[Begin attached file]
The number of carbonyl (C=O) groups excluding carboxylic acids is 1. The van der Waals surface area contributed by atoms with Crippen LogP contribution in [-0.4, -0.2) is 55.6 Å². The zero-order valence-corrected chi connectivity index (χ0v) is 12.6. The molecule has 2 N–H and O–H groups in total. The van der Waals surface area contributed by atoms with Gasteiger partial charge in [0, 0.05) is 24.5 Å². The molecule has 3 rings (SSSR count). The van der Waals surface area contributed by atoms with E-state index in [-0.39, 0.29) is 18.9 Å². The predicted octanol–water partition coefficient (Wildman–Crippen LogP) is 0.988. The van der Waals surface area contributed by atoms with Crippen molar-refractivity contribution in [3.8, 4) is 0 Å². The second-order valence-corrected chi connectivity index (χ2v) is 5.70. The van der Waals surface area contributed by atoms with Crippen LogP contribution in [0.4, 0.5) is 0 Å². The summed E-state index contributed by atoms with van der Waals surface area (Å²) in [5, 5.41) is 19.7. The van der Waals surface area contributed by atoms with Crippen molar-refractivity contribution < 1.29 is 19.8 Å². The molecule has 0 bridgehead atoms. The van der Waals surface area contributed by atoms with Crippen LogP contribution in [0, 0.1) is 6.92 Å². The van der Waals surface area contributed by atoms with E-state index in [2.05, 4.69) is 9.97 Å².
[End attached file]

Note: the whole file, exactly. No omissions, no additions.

The number of carbonyl (C=O) groups excluding carboxylic acids is 1. The van der Waals surface area contributed by atoms with Crippen LogP contribution in [-0.4, -0.2) is 55.6 Å². The zero-order valence-corrected chi connectivity index (χ0v) is 12.6. The molecule has 2 N–H and O–H groups in total. The van der Waals surface area contributed by atoms with Gasteiger partial charge in [0, 0.05) is 24.5 Å². The molecule has 3 rings (SSSR count). The van der Waals surface area contributed by atoms with E-state index in [-0.39, 0.29) is 18.9 Å². The predicted octanol–water partition coefficient (Wildman–Crippen LogP) is 0.988. The van der Waals surface area contributed by atoms with Crippen molar-refractivity contribution in [3.8, 4) is 0 Å². The second-order valence-corrected chi connectivity index (χ2v) is 5.70. The van der Waals surface area contributed by atoms with Crippen LogP contribution in [0.4, 0.5) is 0 Å². The summed E-state index contributed by atoms with van der Waals surface area (Å²) in [5, 5.41) is 19.7. The van der Waals surface area contributed by atoms with Crippen molar-refractivity contribution < 1.29 is 19.8 Å². The molecule has 0 bridgehead atoms. The van der Waals surface area contributed by atoms with Crippen LogP contribution in [0, 0.1) is 6.92 Å². The van der Waals surface area contributed by atoms with E-state index in [2.05, 4.69) is 9.97 Å².